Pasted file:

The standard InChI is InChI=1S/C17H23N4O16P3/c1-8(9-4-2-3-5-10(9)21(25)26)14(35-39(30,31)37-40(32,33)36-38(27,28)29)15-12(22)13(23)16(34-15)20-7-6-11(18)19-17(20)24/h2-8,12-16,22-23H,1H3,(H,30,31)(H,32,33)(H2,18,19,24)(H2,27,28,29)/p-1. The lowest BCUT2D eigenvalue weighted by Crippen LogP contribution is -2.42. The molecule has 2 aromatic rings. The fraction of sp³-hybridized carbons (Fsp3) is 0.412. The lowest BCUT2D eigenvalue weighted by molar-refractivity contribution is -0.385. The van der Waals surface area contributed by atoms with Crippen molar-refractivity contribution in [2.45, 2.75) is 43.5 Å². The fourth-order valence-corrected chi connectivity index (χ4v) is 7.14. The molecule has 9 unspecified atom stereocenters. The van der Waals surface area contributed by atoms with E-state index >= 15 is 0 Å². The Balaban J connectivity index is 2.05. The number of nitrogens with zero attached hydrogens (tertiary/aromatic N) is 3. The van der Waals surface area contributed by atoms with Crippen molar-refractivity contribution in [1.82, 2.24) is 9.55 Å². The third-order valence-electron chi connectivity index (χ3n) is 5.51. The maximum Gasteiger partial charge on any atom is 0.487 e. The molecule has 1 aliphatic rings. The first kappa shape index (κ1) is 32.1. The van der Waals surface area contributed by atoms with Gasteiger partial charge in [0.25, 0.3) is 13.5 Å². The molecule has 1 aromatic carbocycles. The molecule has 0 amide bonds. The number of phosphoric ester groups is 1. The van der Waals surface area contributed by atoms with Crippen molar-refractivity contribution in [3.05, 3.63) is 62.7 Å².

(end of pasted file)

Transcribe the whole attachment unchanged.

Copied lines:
The standard InChI is InChI=1S/C17H23N4O16P3/c1-8(9-4-2-3-5-10(9)21(25)26)14(35-39(30,31)37-40(32,33)36-38(27,28)29)15-12(22)13(23)16(34-15)20-7-6-11(18)19-17(20)24/h2-8,12-16,22-23H,1H3,(H,30,31)(H,32,33)(H2,18,19,24)(H2,27,28,29)/p-1. The lowest BCUT2D eigenvalue weighted by Crippen LogP contribution is -2.42. The molecule has 2 aromatic rings. The fraction of sp³-hybridized carbons (Fsp3) is 0.412. The lowest BCUT2D eigenvalue weighted by molar-refractivity contribution is -0.385. The van der Waals surface area contributed by atoms with Crippen molar-refractivity contribution in [2.45, 2.75) is 43.5 Å². The fourth-order valence-corrected chi connectivity index (χ4v) is 7.14. The molecule has 9 unspecified atom stereocenters. The van der Waals surface area contributed by atoms with E-state index >= 15 is 0 Å². The Balaban J connectivity index is 2.05. The number of nitrogens with zero attached hydrogens (tertiary/aromatic N) is 3. The van der Waals surface area contributed by atoms with Crippen molar-refractivity contribution in [1.82, 2.24) is 9.55 Å². The third-order valence-electron chi connectivity index (χ3n) is 5.51. The maximum Gasteiger partial charge on any atom is 0.487 e. The molecule has 1 aliphatic rings. The first kappa shape index (κ1) is 32.1. The van der Waals surface area contributed by atoms with Gasteiger partial charge in [0.25, 0.3) is 13.5 Å². The molecule has 1 aromatic carbocycles. The molecule has 0 amide bonds. The number of phosphoric ester groups is 1. The van der Waals surface area contributed by atoms with Crippen molar-refractivity contribution in [3.05, 3.63) is 62.7 Å².